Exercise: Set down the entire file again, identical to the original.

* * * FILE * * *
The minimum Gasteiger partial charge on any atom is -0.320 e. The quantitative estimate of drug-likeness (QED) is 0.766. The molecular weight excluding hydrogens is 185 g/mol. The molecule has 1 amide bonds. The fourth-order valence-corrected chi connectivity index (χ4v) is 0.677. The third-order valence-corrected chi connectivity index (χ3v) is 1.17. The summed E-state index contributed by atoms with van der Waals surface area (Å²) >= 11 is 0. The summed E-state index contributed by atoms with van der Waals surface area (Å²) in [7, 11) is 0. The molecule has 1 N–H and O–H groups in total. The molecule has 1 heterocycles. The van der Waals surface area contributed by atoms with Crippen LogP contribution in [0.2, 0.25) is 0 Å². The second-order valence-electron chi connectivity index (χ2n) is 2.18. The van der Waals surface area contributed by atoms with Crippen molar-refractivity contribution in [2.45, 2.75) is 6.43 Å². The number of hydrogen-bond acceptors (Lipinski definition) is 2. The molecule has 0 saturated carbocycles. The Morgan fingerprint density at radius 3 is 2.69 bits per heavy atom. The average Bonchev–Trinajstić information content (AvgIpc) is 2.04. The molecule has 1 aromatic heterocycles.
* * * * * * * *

The minimum Gasteiger partial charge on any atom is -0.320 e. The quantitative estimate of drug-likeness (QED) is 0.766. The molecular weight excluding hydrogens is 185 g/mol. The molecule has 1 amide bonds. The fourth-order valence-corrected chi connectivity index (χ4v) is 0.677. The third-order valence-corrected chi connectivity index (χ3v) is 1.17. The summed E-state index contributed by atoms with van der Waals surface area (Å²) >= 11 is 0. The summed E-state index contributed by atoms with van der Waals surface area (Å²) in [7, 11) is 0. The molecule has 1 N–H and O–H groups in total. The molecule has 1 heterocycles. The van der Waals surface area contributed by atoms with Crippen LogP contribution in [0.2, 0.25) is 0 Å². The second-order valence-electron chi connectivity index (χ2n) is 2.18. The van der Waals surface area contributed by atoms with Crippen molar-refractivity contribution in [2.45, 2.75) is 6.43 Å². The number of hydrogen-bond acceptors (Lipinski definition) is 2. The molecule has 0 saturated carbocycles. The Morgan fingerprint density at radius 3 is 2.69 bits per heavy atom. The average Bonchev–Trinajstić information content (AvgIpc) is 2.04. The molecule has 1 aromatic heterocycles.